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Uddhav Thackeray and those scenic forts

By Mahesh Vijapurkar

The historic Murud Janjira fort, built on an island over an area of about 9 hectares, photographed by Uddhav Thackeray.

MUMBAI, JAN. 13. The perspectives this series of pictures offer highlight the locational advantages of forts. They also drive home the significance of being on an island in a sea-lane, or being perched atop a hill, hugging the contours, precariously poised on the edge of a cliff.

The photographer, Uddhav Thackeray, the executive president of the Shiv Sena, hovered over and around the 27 forts he picked of the more than 350 that dot the landscape of Maharashtra, including an impressive array along the Konkan coast. He did this from a helicopter over 40 hours, over 10 days.

In order to avoid the monotony of a dry landscape, he chose the clear, post-monsoon months. But that also meant being buffeted by winds. Which in turn meant that only a handful of the spectacular forts, unique in their own way, could be documented. Apparently, the top-view of these forts glimpsed while travelling on earlier political missions in small aircraft, both fixed-wing ones and choppers, drew him to this project.

Each fort has its own story, whether built by the Dutch, the Portuguese, the Abyssinians, the medieval rulers or by Chhatrapati Shivaji himself. Maritime forts are a special feature along the Konkan part of Maharashtra, but Mr. Thackeray laments that "very few are in good shape." He adds: "I wonder if those who are in their charge pay attention to their upkeep."

Having studied these forts carefully, Mr. Thackeray, and Ninat Bedekar, an engineer-turned historian who studies forts, say that the pace of decline of these impressive structures is so rapid that in another 100 years most of them would be rubble. The photographs, they hope, will lead to the authorities moving to ensure their proper maintenance.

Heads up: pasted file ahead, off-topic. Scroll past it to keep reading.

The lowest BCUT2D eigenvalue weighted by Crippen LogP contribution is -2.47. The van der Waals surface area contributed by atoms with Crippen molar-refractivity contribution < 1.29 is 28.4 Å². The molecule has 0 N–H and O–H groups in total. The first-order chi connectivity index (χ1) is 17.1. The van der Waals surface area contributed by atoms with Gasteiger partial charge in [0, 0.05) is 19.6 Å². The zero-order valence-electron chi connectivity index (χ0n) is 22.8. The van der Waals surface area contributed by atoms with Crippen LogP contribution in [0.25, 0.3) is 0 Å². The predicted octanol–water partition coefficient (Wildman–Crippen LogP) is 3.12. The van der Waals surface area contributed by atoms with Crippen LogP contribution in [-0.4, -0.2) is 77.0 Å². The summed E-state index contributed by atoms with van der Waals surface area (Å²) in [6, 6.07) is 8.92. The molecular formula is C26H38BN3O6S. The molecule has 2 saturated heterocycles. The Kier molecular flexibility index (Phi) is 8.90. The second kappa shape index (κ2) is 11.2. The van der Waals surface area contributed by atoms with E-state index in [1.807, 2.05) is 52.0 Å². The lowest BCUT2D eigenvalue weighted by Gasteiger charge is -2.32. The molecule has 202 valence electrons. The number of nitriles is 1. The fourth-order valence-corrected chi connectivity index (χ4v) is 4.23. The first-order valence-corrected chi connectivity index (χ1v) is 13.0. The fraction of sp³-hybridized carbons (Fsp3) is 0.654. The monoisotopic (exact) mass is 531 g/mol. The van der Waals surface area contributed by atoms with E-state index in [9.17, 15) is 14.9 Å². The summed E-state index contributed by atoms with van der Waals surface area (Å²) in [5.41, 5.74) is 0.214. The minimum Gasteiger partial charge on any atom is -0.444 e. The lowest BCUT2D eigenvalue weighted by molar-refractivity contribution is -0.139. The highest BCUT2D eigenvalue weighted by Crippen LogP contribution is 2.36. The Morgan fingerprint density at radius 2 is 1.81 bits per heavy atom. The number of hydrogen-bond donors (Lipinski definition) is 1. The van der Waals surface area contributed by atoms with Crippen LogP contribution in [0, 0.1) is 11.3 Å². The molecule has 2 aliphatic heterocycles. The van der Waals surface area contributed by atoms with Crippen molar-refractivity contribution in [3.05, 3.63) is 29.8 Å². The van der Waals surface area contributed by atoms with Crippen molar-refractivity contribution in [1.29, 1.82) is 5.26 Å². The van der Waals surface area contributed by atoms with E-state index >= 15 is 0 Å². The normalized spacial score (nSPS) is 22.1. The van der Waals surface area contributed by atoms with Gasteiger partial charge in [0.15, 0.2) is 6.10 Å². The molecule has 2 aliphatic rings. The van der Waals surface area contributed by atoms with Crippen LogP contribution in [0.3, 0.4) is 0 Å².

Mr. Thackeray has donated, through one of his trusts, Rs. 50 lakhs for the upkeep of one of the forts.

In their heyday, the forts were not easily taken, especially after the Marathas gained control of them. This was true whether they were on the shore, on islands, or on bald hilltops with sheer cliffs alongside.

After holding an exhibition of these photographs here from January 19, Mr. Thackeray intends to compile them to make a reference book, with commentary for each photograph.

Although a friend, A. Bhosle, lent him the helicopter for the shoots "free of cost, because of the novelty of the project and its usefulness," Mr. Thackeray says, getting the project together was a tough task.

As soon as each roll was shot, it was taken to New Delhi by the Ministry of Defence for scrutiny before granting clearance. The authorities had even posted a man on the helicopter.

A few of the pictures of a sensitive nature were found to be too sensitive. The procedural exercises notwithstanding, not one of the 4,500 frames shot was lost or misplaced. The aerial enterprise had its advantages: one could go up or down, round and round, till the "best angle was available and the light was just right." But the vibrations of the helicopter taxed the photographer's ingenuity in terms of getting the aperture and the shutter speed right.

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